Chaos, Kindness, Vivian Landis, and Me

Yesterday I attended the funeral of Vivian Landis, mother of my long-time friend Lise Landis. Vivian was 98 years old when she died, and by all accounts had a wonderful and rewarding life. She also played a big part in mine, by doing what she apparently did routinely: being kind.

Mrs. Landis, along with her late husband Paul, were, by sheer chance, placed in the position of being the Chaos Theory butterfly in the Amazon jungle that causes a momentous chain of events by flapping its wings. They exemplify to me why it is vital for all of us to strive to live using ethical values. We have often no idea what the results will be, but the odds are they will be more good than bad.

In 1972, I had been rejected by all of my choices for law school, though I had been wait-listed at Georgetown. However, it was August, the fall semester was looming, and no word from Washington, D.C. had reached me. Discouraged but resigned, I said the hell with it, and resolved to take a year off, perhaps to craft my thesis on character and the American Presidency into a book. In the meantime, I decided to join my parents and sister on what bid fair to be our last family vacation. Dad had planned one of his typical forced marches, this one through Reno, Sequoia National Park, Yosemite, San Francisco, and Seattle.

I was having a great time, relaxing, enjoying the sights, when a ranger tracked us down on the Yosemite canyon floor. Our next-door neighbors in Arlington Mass. had sent a telegram forwarding a Georgetown telegram to the Marshall homestead: a slot for me had just opened up in the 1975 Class, but to claim it, I had to be at the Law Center to register Monday morning—and it was Sunday. And I was in California.

I wasn’t even sure I wanted to go to law school at that point, but my dad was determined that I should take the opportunity. We cut short our Yosemite visit and drove to San Francisco, where I was deposited on a red-eye to Dulles. I had few clothes, and knew nobody in the District of Columbia or anywhere near it. Somehow, I was assured, my family would have a plan for me by the time I arrived. I was to call their hotel in Frisco once I had registered.

When I called, confused, dubious and a little frightened, I learned that my sister’s Harvard room mate, Lise, had contacted her parents in Bethesda, Maryland. I had never met them. They had volunteered to put me up in their home until I was able to find a place to live. As it turned out, they did a lot more than that. They let me sleep in their son’s (very nice) room (he was away in school), they fed me breakfast and dinner, they made me feel cared about and connected to a source of support while I was far from home for the first time in my life. Vivian Landis drove me 20 minutes to the first of my several public transportation connections every morning around 7 am, and picked me up every evening. In between were two horrible commutes  that sometimes stretched over 90 minutes: without Vivian’s gratis chauffeur service, it would have been much longer.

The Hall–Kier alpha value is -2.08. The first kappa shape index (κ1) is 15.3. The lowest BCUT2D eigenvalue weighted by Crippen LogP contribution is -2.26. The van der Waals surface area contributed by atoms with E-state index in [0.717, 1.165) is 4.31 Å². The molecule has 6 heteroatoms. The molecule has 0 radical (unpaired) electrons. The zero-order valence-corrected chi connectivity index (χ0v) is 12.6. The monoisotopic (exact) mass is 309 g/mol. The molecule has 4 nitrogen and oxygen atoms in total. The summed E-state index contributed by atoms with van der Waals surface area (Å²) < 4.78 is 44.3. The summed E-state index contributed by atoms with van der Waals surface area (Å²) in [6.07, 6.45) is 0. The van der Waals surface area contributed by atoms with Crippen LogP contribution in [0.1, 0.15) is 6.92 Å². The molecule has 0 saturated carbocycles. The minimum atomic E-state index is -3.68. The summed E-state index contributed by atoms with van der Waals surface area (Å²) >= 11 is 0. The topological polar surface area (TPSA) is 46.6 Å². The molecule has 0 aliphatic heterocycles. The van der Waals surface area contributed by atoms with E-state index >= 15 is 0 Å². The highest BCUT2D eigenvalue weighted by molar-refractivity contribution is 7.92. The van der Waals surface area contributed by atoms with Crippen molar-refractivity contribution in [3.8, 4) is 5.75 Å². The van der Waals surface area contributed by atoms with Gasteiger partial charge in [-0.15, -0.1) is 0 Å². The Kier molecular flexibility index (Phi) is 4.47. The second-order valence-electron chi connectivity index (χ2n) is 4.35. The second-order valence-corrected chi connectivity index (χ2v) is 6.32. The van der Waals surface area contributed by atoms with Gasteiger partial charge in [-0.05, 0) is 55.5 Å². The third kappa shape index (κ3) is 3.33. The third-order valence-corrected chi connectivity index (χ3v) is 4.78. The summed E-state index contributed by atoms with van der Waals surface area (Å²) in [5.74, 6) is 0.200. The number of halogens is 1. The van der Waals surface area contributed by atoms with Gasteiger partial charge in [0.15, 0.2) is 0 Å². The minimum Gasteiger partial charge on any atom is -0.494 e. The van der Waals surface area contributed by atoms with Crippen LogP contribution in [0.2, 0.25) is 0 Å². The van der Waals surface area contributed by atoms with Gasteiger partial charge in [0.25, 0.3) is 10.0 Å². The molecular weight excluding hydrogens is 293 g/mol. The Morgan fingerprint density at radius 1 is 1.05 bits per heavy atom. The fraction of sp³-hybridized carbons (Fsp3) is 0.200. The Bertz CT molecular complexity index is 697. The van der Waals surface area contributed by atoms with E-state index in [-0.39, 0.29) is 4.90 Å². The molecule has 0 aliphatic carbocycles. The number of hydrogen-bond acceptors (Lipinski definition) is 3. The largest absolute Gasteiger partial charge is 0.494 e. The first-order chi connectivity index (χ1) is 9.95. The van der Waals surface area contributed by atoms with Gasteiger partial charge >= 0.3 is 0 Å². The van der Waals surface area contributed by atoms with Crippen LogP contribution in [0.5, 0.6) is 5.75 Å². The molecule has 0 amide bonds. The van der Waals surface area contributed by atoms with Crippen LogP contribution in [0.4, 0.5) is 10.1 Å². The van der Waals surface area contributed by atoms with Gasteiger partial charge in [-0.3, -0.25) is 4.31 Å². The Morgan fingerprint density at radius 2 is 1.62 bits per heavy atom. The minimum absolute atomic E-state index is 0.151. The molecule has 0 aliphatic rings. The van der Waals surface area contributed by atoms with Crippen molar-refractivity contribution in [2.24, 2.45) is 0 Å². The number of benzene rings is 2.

I had no luck finding a place to live. The Landises were stuck with me for almost two months, yet they never made me feel anything but welcome. Even so, the commute was killing me, and also felt guilty to be imposing, through no fault of my hosts, who acted like it would be find with them if I moved in permanently. I called my parents and said that if there wasn’t a housing breakthrough soon, I was coming home.

Two days later I got a second helping hand from an unexpected source. A college classmate, the room mate of several friends but not someone I would have described as a pal, called me at the Landises. He had heard about my plight by chance, running into my mom, who worked in the campus housing office. He was working for the Nixon campaign, he told me, and touring the country recruiting “Youth For Nixon.” Why not stay in his apartment at the Watergate?  He said he would be gone until the end of November at least. No charge, of course, and the subway ride from the Foggy Bottom to to the law school was about ten minutes. I jumped at the offer.

Well, the rest is history. I’m still living in the D.C. area, met my wife of 38 years here, made many of my best friends, established my professional satirical musical group and  the Georgetown Law Center student Gilbert & Sullivan theater company that is still going strong (untold number of romances, wedding and offspring coming from that), started my ethics business, guided The American Century Theater for two decades, adopted a wonderful son. Yet none of it would have happened, in all likelihood, had not Paul and Vivian Landis been so generous, trusting, compassionate and kind to me, a stranger.

Chaos is among the two concepts (along with cognitive dissonance) that I find most invaluable in thinking about, championing, and analyzing ethics. When people are ethical and their ethics alarms are in working order, good things tend to happen, sometimes completely unpredictable good things, and more of them than anyone could have predicted.

Paul and Vivian Landis helped teach me that—well, them and “Jurassic Park.”

I will always be grateful and in awe of these two wonderful human beings who, through no effort of mine, came into my life when I needed them most. I intend to spend the rest of my own life trying to do likewise for others.

31 thoughts on “Chaos, Kindness, Vivian Landis, and Me

  1. Jack, all those times you have asked yourself why you bother, this is one of those reasons why. Despite how much humanity disappoints, it is people like Mrs. Landis that give us hope. I’m sorry for your loss.

  2. Thanks for sharing this story, it’s such an honor to know people like that.

    Sorry for your loss.

    Although our circumstances were vastly different, I too had a family that stepped up in my life when I had a great need and I know for sure that I wouldn’t be where I am today without the kindness of their entire family. They gave me a home, encouragement, and I learned some good/needed life lessons while I lived with them, that was my home for just over a year (1975-1976). In Memory.


  3. Great story about great people. It doesn’t take much for the right butterflies to flap theirs wings to make a better world.

  4. “Chaos is among the two concepts (along with cognitive dissonance) that I find most invaluable in thinking about, championing, and analyzing ethics. When people are ethical and their ethics alarms are in working order, good things tend to happen, sometimes completely unpredictable good things, and more of them than anyone could have predicted.”